What Should a Therapist Do in These Situations?

Posted on February 22nd, 2012 by Dr. Blumenfield

Being a psychotherapist is a complicated job. Not only must you be knowledgeable about human behavior, psychodynamics and various techniques of doing therapy, but you have to be prepared for unexpected dilemmas . Two cases are presented below which bring up potential legal and ethical issues as well as technical considerations, which the therapist has to take into account to best help the patient.

These vignettes are based on real cases which I have  either been involved with as the therapist or as  the supervisor or I have read about them or have been told about them by a colleague. Some details may have been changed to protect confidentiality.

All the cases are at least 10 years old. Readers of this blog are welcome to express their opinion about the cases. We all recognize that in a real clinical situations, there would be much more information available about the patient which might help in making a decision.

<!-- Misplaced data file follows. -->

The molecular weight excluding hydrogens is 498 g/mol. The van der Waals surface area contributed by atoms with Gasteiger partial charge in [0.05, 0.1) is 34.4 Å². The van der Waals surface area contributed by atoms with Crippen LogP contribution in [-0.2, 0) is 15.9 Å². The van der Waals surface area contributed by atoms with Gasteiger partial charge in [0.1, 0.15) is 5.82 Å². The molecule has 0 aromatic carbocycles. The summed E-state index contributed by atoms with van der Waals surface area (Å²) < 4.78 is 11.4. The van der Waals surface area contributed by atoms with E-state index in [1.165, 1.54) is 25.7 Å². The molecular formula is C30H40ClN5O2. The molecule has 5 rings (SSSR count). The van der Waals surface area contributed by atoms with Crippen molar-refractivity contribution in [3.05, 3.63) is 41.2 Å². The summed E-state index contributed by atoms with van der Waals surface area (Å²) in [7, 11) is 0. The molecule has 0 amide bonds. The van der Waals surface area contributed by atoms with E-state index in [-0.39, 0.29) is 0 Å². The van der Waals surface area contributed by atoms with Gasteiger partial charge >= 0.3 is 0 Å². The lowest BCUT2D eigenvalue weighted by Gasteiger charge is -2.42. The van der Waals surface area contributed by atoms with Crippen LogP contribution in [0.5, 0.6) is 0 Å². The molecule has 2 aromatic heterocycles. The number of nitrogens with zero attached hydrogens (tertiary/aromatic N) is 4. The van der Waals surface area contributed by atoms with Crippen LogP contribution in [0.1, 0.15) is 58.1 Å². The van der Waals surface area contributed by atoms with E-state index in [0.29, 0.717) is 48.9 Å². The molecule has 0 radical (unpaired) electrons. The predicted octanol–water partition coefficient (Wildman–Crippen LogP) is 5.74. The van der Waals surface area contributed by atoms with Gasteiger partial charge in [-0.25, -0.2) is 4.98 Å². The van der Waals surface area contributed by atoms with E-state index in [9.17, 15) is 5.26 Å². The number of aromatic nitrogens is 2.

In a future blog, I will present further discussion about these two cases.

Case #1

The   patient is a  26 year old young women who came into therapy because  she was depressed about her inability to complete things. She had started college twice and dropped out and as a adolescent she came home from sleep away camp twice. Her goal was to go to nursing school some day in the future. She had many friends but had trouble keeping a boyfriend, She was attractive but was somewhat inhibited and only on occasion would allow herself to have sexual relations which she would enjoy. Her parents  were divorced when she was 6 years old. Her father is a physician would visit her periodically as a child  and when she  was older she would visit him and  his new wife . She always felt close to them and their two children. Her own mother was an alcoholic and when she was younger her behavior was quite erratic. At time she was physically abused by being slapped around. Other times she would have to take care of mother by making food for her and sometimes would even stay home from school . Despite poor attendance she got good grades. She herself does not drink or take drugs.  She shows no evidence of a major depression or psychotic symptoms. She is often moody but doesn’t appear to have hypomania. She becomes angry when she is disappointed. As a preadolescent she saw several therapists and  she had 2 or 3 brief trials of therapy in the past 3 years  including several weeks of a trial on an SSRI which she didn’t feel made any difference. She is currently in treatment with psychodynamically  oriented psychiatrist who has decided not use medication at present.  She has been coming for 4 months 2x/week ( Tuesday and Friday).   She says this is the first time she is making progress in therapy as she feels she can talk freely and is not being judged.